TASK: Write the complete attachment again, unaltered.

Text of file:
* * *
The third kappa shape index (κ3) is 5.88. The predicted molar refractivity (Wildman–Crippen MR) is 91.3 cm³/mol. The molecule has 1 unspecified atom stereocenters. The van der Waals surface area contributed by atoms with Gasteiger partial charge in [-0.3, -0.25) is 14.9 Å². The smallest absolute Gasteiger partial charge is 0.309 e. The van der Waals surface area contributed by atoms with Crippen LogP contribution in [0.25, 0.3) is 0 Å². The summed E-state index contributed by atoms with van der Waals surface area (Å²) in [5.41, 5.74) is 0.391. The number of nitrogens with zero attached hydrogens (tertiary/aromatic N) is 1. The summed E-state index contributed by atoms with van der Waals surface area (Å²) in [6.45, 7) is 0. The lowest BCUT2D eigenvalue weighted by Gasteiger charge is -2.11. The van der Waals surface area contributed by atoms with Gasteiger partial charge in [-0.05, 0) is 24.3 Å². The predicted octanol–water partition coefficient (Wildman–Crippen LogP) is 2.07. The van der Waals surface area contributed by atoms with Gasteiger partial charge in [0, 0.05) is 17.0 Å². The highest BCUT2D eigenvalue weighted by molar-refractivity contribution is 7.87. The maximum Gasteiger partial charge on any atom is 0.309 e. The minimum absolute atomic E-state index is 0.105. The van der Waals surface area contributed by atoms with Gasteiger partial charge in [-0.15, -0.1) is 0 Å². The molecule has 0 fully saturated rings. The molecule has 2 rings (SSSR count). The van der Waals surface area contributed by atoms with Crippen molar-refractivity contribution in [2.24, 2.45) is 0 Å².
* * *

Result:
The third kappa shape index (κ3) is 5.88. The predicted molar refractivity (Wildman–Crippen MR) is 91.3 cm³/mol. The molecule has 1 unspecified atom stereocenters. The van der Waals surface area contributed by atoms with Gasteiger partial charge in [-0.3, -0.25) is 14.9 Å². The smallest absolute Gasteiger partial charge is 0.309 e. The van der Waals surface area contributed by atoms with Crippen LogP contribution in [0.25, 0.3) is 0 Å². The summed E-state index contributed by atoms with van der Waals surface area (Å²) in [5.41, 5.74) is 0.391. The number of nitrogens with zero attached hydrogens (tertiary/aromatic N) is 1. The summed E-state index contributed by atoms with van der Waals surface area (Å²) in [6.45, 7) is 0. The lowest BCUT2D eigenvalue weighted by Gasteiger charge is -2.11. The van der Waals surface area contributed by atoms with Gasteiger partial charge in [-0.05, 0) is 24.3 Å². The predicted octanol–water partition coefficient (Wildman–Crippen LogP) is 2.07. The van der Waals surface area contributed by atoms with Gasteiger partial charge in [0, 0.05) is 17.0 Å². The highest BCUT2D eigenvalue weighted by molar-refractivity contribution is 7.87. The maximum Gasteiger partial charge on any atom is 0.309 e. The minimum absolute atomic E-state index is 0.105. The van der Waals surface area contributed by atoms with Gasteiger partial charge in [-0.15, -0.1) is 0 Å². The molecule has 0 fully saturated rings. The molecule has 2 rings (SSSR count). The van der Waals surface area contributed by atoms with Crippen molar-refractivity contribution in [2.24, 2.45) is 0 Å².